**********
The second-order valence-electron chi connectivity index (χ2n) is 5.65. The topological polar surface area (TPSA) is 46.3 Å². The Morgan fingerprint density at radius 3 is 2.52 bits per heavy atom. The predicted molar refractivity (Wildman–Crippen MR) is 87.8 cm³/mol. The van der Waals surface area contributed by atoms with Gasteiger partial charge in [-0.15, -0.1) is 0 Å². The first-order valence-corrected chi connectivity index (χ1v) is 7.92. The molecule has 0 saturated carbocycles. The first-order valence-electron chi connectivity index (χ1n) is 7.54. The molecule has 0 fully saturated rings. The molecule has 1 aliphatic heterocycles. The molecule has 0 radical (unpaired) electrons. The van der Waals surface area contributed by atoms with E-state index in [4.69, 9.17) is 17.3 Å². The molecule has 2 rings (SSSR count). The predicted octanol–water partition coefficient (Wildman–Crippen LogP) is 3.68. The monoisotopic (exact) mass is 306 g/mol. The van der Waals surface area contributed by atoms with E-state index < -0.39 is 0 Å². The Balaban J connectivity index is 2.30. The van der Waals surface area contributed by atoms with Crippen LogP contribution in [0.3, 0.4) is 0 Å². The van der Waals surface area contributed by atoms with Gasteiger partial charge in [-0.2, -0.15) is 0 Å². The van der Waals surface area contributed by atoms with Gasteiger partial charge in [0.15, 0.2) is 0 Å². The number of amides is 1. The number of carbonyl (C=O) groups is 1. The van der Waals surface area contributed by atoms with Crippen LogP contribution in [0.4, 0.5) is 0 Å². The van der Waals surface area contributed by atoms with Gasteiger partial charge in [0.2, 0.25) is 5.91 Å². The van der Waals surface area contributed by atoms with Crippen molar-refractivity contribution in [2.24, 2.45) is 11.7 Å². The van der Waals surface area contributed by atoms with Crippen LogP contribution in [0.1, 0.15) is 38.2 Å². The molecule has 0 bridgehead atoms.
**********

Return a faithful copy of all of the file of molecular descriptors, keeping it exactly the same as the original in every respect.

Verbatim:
The second-order valence-electron chi connectivity index (χ2n) is 5.65. The topological polar surface area (TPSA) is 46.3 Å². The Morgan fingerprint density at radius 3 is 2.52 bits per heavy atom. The predicted molar refractivity (Wildman–Crippen MR) is 87.8 cm³/mol. The van der Waals surface area contributed by atoms with Gasteiger partial charge in [-0.15, -0.1) is 0 Å². The first-order valence-corrected chi connectivity index (χ1v) is 7.92. The molecule has 0 saturated carbocycles. The first-order valence-electron chi connectivity index (χ1n) is 7.54. The molecule has 0 fully saturated rings. The molecule has 1 aliphatic heterocycles. The molecule has 0 radical (unpaired) electrons. The van der Waals surface area contributed by atoms with E-state index in [4.69, 9.17) is 17.3 Å². The molecule has 2 rings (SSSR count). The predicted octanol–water partition coefficient (Wildman–Crippen LogP) is 3.68. The monoisotopic (exact) mass is 306 g/mol. The van der Waals surface area contributed by atoms with E-state index < -0.39 is 0 Å². The Balaban J connectivity index is 2.30. The van der Waals surface area contributed by atoms with Crippen LogP contribution in [0.3, 0.4) is 0 Å². The van der Waals surface area contributed by atoms with Gasteiger partial charge in [-0.2, -0.15) is 0 Å². The van der Waals surface area contributed by atoms with Gasteiger partial charge in [0.15, 0.2) is 0 Å². The number of amides is 1. The number of carbonyl (C=O) groups is 1. The van der Waals surface area contributed by atoms with Crippen LogP contribution in [0.4, 0.5) is 0 Å². The van der Waals surface area contributed by atoms with Gasteiger partial charge in [0.2, 0.25) is 5.91 Å². The van der Waals surface area contributed by atoms with Crippen molar-refractivity contribution in [2.24, 2.45) is 11.7 Å². The van der Waals surface area contributed by atoms with Crippen LogP contribution in [0.1, 0.15) is 38.2 Å². The molecule has 0 bridgehead atoms.